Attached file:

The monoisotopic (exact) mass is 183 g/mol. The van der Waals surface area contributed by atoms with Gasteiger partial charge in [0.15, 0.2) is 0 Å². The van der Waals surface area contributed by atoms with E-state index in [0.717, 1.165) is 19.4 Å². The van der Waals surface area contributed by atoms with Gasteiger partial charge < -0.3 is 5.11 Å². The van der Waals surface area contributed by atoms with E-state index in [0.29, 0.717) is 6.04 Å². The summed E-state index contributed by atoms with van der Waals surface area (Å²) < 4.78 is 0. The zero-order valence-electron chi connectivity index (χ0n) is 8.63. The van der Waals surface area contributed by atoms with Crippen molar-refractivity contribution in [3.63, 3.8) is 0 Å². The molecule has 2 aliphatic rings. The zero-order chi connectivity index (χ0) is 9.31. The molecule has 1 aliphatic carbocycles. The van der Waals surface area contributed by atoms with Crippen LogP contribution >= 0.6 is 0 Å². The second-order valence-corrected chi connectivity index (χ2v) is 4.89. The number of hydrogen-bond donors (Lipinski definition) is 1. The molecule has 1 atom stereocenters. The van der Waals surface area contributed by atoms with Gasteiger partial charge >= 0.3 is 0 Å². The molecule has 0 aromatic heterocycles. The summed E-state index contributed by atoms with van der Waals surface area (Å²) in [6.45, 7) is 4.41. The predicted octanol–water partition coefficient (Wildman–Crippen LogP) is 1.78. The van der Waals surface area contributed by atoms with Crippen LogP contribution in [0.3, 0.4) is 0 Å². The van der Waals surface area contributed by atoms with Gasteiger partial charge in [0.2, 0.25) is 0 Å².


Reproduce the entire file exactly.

The monoisotopic (exact) mass is 183 g/mol. The van der Waals surface area contributed by atoms with Gasteiger partial charge in [0.15, 0.2) is 0 Å². The van der Waals surface area contributed by atoms with E-state index in [0.717, 1.165) is 19.4 Å². The van der Waals surface area contributed by atoms with Gasteiger partial charge < -0.3 is 5.11 Å². The van der Waals surface area contributed by atoms with E-state index in [0.29, 0.717) is 6.04 Å². The summed E-state index contributed by atoms with van der Waals surface area (Å²) < 4.78 is 0. The zero-order valence-electron chi connectivity index (χ0n) is 8.63. The van der Waals surface area contributed by atoms with Crippen molar-refractivity contribution in [3.63, 3.8) is 0 Å². The molecule has 2 aliphatic rings. The zero-order chi connectivity index (χ0) is 9.31. The molecule has 1 aliphatic carbocycles. The van der Waals surface area contributed by atoms with Crippen LogP contribution >= 0.6 is 0 Å². The second-order valence-corrected chi connectivity index (χ2v) is 4.89. The number of hydrogen-bond donors (Lipinski definition) is 1. The molecule has 1 atom stereocenters. The van der Waals surface area contributed by atoms with Gasteiger partial charge >= 0.3 is 0 Å². The molecule has 0 aromatic heterocycles. The summed E-state index contributed by atoms with van der Waals surface area (Å²) in [6.45, 7) is 4.41. The predicted octanol–water partition coefficient (Wildman–Crippen LogP) is 1.78. The van der Waals surface area contributed by atoms with Crippen LogP contribution in [0.3, 0.4) is 0 Å². The van der Waals surface area contributed by atoms with Gasteiger partial charge in [0.2, 0.25) is 0 Å².